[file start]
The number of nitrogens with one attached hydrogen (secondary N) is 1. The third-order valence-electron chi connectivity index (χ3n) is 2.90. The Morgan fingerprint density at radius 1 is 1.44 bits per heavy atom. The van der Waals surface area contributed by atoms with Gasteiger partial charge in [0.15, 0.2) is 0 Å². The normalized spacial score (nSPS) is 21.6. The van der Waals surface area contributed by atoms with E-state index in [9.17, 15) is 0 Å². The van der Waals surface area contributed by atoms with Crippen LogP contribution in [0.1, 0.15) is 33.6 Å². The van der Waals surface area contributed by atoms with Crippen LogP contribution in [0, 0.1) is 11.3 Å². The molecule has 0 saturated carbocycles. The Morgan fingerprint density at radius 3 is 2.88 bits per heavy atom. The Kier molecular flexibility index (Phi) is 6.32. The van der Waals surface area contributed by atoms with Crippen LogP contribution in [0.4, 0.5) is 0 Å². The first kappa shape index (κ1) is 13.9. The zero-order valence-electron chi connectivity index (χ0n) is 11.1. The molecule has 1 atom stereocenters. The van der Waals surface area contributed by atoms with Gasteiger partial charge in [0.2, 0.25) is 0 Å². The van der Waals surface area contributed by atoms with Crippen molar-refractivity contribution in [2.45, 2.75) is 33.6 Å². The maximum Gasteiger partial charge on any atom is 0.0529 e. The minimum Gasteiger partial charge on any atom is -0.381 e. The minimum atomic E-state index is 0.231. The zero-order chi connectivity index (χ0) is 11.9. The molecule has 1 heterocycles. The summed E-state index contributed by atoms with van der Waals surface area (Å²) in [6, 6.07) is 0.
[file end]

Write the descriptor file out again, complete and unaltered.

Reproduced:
The number of nitrogens with one attached hydrogen (secondary N) is 1. The third-order valence-electron chi connectivity index (χ3n) is 2.90. The Morgan fingerprint density at radius 1 is 1.44 bits per heavy atom. The van der Waals surface area contributed by atoms with Gasteiger partial charge in [0.15, 0.2) is 0 Å². The normalized spacial score (nSPS) is 21.6. The van der Waals surface area contributed by atoms with E-state index in [9.17, 15) is 0 Å². The van der Waals surface area contributed by atoms with Crippen LogP contribution in [0.1, 0.15) is 33.6 Å². The van der Waals surface area contributed by atoms with Crippen LogP contribution in [0, 0.1) is 11.3 Å². The molecule has 0 saturated carbocycles. The Morgan fingerprint density at radius 3 is 2.88 bits per heavy atom. The Kier molecular flexibility index (Phi) is 6.32. The van der Waals surface area contributed by atoms with Crippen LogP contribution in [0.4, 0.5) is 0 Å². The first kappa shape index (κ1) is 13.9. The zero-order valence-electron chi connectivity index (χ0n) is 11.1. The molecule has 1 atom stereocenters. The van der Waals surface area contributed by atoms with Gasteiger partial charge in [0.2, 0.25) is 0 Å². The van der Waals surface area contributed by atoms with Crippen molar-refractivity contribution in [2.45, 2.75) is 33.6 Å². The maximum Gasteiger partial charge on any atom is 0.0529 e. The minimum Gasteiger partial charge on any atom is -0.381 e. The minimum atomic E-state index is 0.231. The zero-order chi connectivity index (χ0) is 11.9. The molecule has 1 heterocycles. The summed E-state index contributed by atoms with van der Waals surface area (Å²) in [6, 6.07) is 0.